Dr Saul Kaufman, clinical director for St John’s Wood and Maida Vale PCN, said: ‘Often what is not factored into these financial equations though is the time taken talking to patients about the switch by clinical and community pharmacists and also GPs.
‘I think basing decisions solely on cost with the input of clinicians isn’t a good way to make decisions about healthcare although I acknowledge that finance is an important consideration for medicines especially on a national level’.
One PCN clinical director in Greater London, who wished to remain anonymous, said that incentivising a particular drug, apparently based on cost-saving, sends ‘a clear message that the NHS is struggling’.
They said: ‘In many ways, it is also short-sighted as the pure workforce hours to change patients to edoxaban and the consequent disruption will likely generate a higher economic cost than any material saving.’
However, they highlighted that the primary concern for clinical staff will likely be how to determine which patients can safely be switched onto the drug.
‘The indicator could easily have been tweaked to recommend only new patients being initiated on the medication and this would have been much more palatable.’
Dr Shahed Ahmad, NHS England’s national clinical director for cardiovascular disease prevention said: ’Our national plan to accelerate the uptake of direct oral anticoagulants (DOACs) could see over 600,000 more patients receive treatment over the next three years, with the opportunity to prevent tens of thousands of stroke events.
’This activity has been clinically-led and in line with NICE guidance, NHS recommendations make clear that it is for the prescribing clinician to determine which DOAC(s) are clinically appropriate for an individual patient.’
NHS England declined to clarify why the thresholds were lowered.
Pulse previously reported that the £14.8m funding attached to the indicator would equate to around £25,000 per average-sized PCN with 50,000 patients.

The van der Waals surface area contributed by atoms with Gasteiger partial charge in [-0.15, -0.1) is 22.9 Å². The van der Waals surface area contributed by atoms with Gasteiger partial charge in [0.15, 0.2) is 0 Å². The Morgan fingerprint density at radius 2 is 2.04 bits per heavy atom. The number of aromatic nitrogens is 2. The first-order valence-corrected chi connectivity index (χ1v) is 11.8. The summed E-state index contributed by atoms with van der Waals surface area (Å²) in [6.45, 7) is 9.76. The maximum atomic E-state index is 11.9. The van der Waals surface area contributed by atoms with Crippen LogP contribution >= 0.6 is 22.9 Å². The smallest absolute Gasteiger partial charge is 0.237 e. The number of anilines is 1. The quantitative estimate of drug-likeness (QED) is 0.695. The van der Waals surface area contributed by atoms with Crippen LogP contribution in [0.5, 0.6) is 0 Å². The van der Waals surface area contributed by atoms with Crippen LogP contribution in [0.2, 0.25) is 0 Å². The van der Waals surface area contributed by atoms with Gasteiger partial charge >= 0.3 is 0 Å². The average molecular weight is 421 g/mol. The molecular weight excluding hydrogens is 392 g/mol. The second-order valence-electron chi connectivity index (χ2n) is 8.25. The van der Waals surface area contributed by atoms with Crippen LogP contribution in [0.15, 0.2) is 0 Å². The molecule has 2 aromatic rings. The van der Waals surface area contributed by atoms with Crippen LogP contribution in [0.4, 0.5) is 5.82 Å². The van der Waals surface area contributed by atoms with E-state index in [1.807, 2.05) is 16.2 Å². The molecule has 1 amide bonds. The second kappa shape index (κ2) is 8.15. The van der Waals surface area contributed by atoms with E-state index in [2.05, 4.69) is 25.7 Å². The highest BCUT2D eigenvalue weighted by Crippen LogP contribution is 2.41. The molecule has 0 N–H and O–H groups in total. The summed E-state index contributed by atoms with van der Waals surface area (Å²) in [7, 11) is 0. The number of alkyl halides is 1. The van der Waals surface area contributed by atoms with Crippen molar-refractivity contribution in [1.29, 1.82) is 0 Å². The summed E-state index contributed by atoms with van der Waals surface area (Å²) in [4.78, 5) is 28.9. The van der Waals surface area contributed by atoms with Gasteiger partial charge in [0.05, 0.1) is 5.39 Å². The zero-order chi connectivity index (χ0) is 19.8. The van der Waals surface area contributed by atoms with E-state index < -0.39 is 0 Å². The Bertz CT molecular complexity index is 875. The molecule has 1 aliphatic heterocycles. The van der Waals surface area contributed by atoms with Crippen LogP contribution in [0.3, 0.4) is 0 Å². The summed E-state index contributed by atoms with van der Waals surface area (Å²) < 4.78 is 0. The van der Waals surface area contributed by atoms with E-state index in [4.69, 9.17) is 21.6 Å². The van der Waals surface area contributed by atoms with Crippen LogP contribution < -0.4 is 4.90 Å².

In an email bulletin sent on 21 April, NHS England announced its national plan ‘to accelerate the uptake’ of DOACs, recommending that clinicians should use edoxaban, where clinically appropriate.
The total expenditure on medicines in England by the NHS in 2020/21 sat at around £16.7bn, according to the NHS Business Services Authority.
According to OpenPrescribing, around 1.2 million prescriptions were made for DOACs in January 2022, around 13.5% of which were for edoxaban.
The commissioning recommendations for the national procurement for DOACs states that for patients commencing treatment for AF, subject to the criteria specified in the relevant NICE technology appraisal guidance, clinicians should use edoxaban where this is clinically appropriate.
‘If edoxaban is contraindicated or not clinically appropriate for the specific patient then, subject to the criteria specified in the relevant NICE technology appraisal guidance, clinicians should then consider rivaroxaban first, then apixaban or dabigatran.
‘For patients already prescribed a DOAC for the treatment of AF: subject to the criteria specified in the relevant NICE technology appraisal guidance, commissioners may wish to consider developing local policy to review patients currently prescribed apixaban, rivaroxaban or dabigatran, where clinically appropriate.’
Daiichi Sankyo, the manufacturer of edoxaban, refused to comment.